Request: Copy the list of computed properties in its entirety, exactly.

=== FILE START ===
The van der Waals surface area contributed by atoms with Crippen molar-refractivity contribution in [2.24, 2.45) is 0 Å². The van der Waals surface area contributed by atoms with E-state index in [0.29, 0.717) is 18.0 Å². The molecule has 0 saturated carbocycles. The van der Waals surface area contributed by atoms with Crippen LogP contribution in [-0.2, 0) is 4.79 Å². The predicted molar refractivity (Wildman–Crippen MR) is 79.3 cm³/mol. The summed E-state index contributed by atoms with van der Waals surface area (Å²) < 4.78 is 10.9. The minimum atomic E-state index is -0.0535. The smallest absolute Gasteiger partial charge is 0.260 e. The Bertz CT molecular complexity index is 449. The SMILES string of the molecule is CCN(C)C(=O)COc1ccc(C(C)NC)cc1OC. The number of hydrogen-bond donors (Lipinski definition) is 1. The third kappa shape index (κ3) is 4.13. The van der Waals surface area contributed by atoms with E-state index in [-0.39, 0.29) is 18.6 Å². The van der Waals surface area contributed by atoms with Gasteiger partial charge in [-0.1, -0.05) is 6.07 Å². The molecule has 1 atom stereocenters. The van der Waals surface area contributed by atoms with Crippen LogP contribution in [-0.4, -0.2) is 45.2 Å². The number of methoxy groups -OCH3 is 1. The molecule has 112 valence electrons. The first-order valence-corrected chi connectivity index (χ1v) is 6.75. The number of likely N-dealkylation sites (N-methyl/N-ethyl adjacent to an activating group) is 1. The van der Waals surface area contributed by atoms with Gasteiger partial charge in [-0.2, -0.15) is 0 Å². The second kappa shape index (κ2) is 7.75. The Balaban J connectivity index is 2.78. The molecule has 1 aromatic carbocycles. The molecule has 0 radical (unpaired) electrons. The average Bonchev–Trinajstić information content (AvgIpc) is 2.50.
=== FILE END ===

The van der Waals surface area contributed by atoms with Crippen molar-refractivity contribution in [2.24, 2.45) is 0 Å². The van der Waals surface area contributed by atoms with E-state index in [0.29, 0.717) is 18.0 Å². The molecule has 0 saturated carbocycles. The van der Waals surface area contributed by atoms with Crippen LogP contribution in [-0.2, 0) is 4.79 Å². The predicted molar refractivity (Wildman–Crippen MR) is 79.3 cm³/mol. The summed E-state index contributed by atoms with van der Waals surface area (Å²) < 4.78 is 10.9. The minimum atomic E-state index is -0.0535. The smallest absolute Gasteiger partial charge is 0.260 e. The Bertz CT molecular complexity index is 449. The SMILES string of the molecule is CCN(C)C(=O)COc1ccc(C(C)NC)cc1OC. The number of hydrogen-bond donors (Lipinski definition) is 1. The third kappa shape index (κ3) is 4.13. The van der Waals surface area contributed by atoms with E-state index in [-0.39, 0.29) is 18.6 Å². The van der Waals surface area contributed by atoms with Gasteiger partial charge in [-0.1, -0.05) is 6.07 Å². The molecule has 1 atom stereocenters. The van der Waals surface area contributed by atoms with Crippen LogP contribution in [-0.4, -0.2) is 45.2 Å². The number of methoxy groups -OCH3 is 1. The molecule has 112 valence electrons. The first-order valence-corrected chi connectivity index (χ1v) is 6.75. The number of likely N-dealkylation sites (N-methyl/N-ethyl adjacent to an activating group) is 1. The van der Waals surface area contributed by atoms with Gasteiger partial charge in [-0.2, -0.15) is 0 Å². The second kappa shape index (κ2) is 7.75. The Balaban J connectivity index is 2.78. The molecule has 1 aromatic carbocycles. The molecule has 0 radical (unpaired) electrons. The average Bonchev–Trinajstić information content (AvgIpc) is 2.50.